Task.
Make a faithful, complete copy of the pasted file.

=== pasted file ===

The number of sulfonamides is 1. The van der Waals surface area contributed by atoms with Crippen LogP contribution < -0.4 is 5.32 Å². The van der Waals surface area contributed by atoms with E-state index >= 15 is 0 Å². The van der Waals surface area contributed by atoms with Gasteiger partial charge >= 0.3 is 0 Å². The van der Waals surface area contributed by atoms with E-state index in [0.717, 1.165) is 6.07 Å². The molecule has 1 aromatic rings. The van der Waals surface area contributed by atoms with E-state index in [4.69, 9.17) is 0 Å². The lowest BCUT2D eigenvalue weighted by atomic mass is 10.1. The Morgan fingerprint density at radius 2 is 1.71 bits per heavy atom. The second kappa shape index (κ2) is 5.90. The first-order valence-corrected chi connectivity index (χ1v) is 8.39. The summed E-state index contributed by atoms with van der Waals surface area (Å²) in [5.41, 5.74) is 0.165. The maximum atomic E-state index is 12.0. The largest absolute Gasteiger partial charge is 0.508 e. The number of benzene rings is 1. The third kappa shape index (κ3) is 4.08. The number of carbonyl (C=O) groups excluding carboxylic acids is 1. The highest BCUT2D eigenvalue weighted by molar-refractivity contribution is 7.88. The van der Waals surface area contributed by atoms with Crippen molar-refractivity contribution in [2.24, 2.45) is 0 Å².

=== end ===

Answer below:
The number of sulfonamides is 1. The van der Waals surface area contributed by atoms with Crippen LogP contribution < -0.4 is 5.32 Å². The van der Waals surface area contributed by atoms with E-state index >= 15 is 0 Å². The van der Waals surface area contributed by atoms with Gasteiger partial charge >= 0.3 is 0 Å². The van der Waals surface area contributed by atoms with E-state index in [0.717, 1.165) is 6.07 Å². The molecule has 1 aromatic rings. The van der Waals surface area contributed by atoms with E-state index in [4.69, 9.17) is 0 Å². The lowest BCUT2D eigenvalue weighted by atomic mass is 10.1. The Morgan fingerprint density at radius 2 is 1.71 bits per heavy atom. The second kappa shape index (κ2) is 5.90. The first-order valence-corrected chi connectivity index (χ1v) is 8.39. The summed E-state index contributed by atoms with van der Waals surface area (Å²) in [5.41, 5.74) is 0.165. The maximum atomic E-state index is 12.0. The largest absolute Gasteiger partial charge is 0.508 e. The number of benzene rings is 1. The third kappa shape index (κ3) is 4.08. The number of carbonyl (C=O) groups excluding carboxylic acids is 1. The highest BCUT2D eigenvalue weighted by molar-refractivity contribution is 7.88. The van der Waals surface area contributed by atoms with Crippen molar-refractivity contribution in [2.24, 2.45) is 0 Å².